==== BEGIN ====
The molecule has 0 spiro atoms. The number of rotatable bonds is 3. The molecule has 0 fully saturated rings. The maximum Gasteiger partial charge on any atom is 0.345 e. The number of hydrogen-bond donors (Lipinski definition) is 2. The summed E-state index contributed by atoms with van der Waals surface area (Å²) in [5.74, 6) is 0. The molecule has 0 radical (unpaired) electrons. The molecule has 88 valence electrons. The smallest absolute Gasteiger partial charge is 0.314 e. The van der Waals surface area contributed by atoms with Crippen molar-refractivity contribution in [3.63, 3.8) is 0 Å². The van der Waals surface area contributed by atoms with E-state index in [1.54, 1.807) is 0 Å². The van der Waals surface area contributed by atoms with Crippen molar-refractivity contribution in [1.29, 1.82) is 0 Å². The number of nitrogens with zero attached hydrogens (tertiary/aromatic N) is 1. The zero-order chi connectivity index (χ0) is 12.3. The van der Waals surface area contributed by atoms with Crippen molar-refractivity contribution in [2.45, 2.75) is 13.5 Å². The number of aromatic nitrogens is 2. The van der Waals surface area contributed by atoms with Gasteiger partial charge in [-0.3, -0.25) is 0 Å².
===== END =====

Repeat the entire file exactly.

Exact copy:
The molecule has 0 spiro atoms. The number of rotatable bonds is 3. The molecule has 0 fully saturated rings. The maximum Gasteiger partial charge on any atom is 0.345 e. The number of hydrogen-bond donors (Lipinski definition) is 2. The summed E-state index contributed by atoms with van der Waals surface area (Å²) in [5.74, 6) is 0. The molecule has 0 radical (unpaired) electrons. The molecule has 88 valence electrons. The smallest absolute Gasteiger partial charge is 0.314 e. The van der Waals surface area contributed by atoms with Crippen molar-refractivity contribution in [3.63, 3.8) is 0 Å². The van der Waals surface area contributed by atoms with E-state index in [1.54, 1.807) is 0 Å². The van der Waals surface area contributed by atoms with Crippen molar-refractivity contribution in [1.29, 1.82) is 0 Å². The number of nitrogens with zero attached hydrogens (tertiary/aromatic N) is 1. The zero-order chi connectivity index (χ0) is 12.3. The van der Waals surface area contributed by atoms with Crippen molar-refractivity contribution in [2.45, 2.75) is 13.5 Å². The number of aromatic nitrogens is 2. The van der Waals surface area contributed by atoms with Gasteiger partial charge in [-0.3, -0.25) is 0 Å².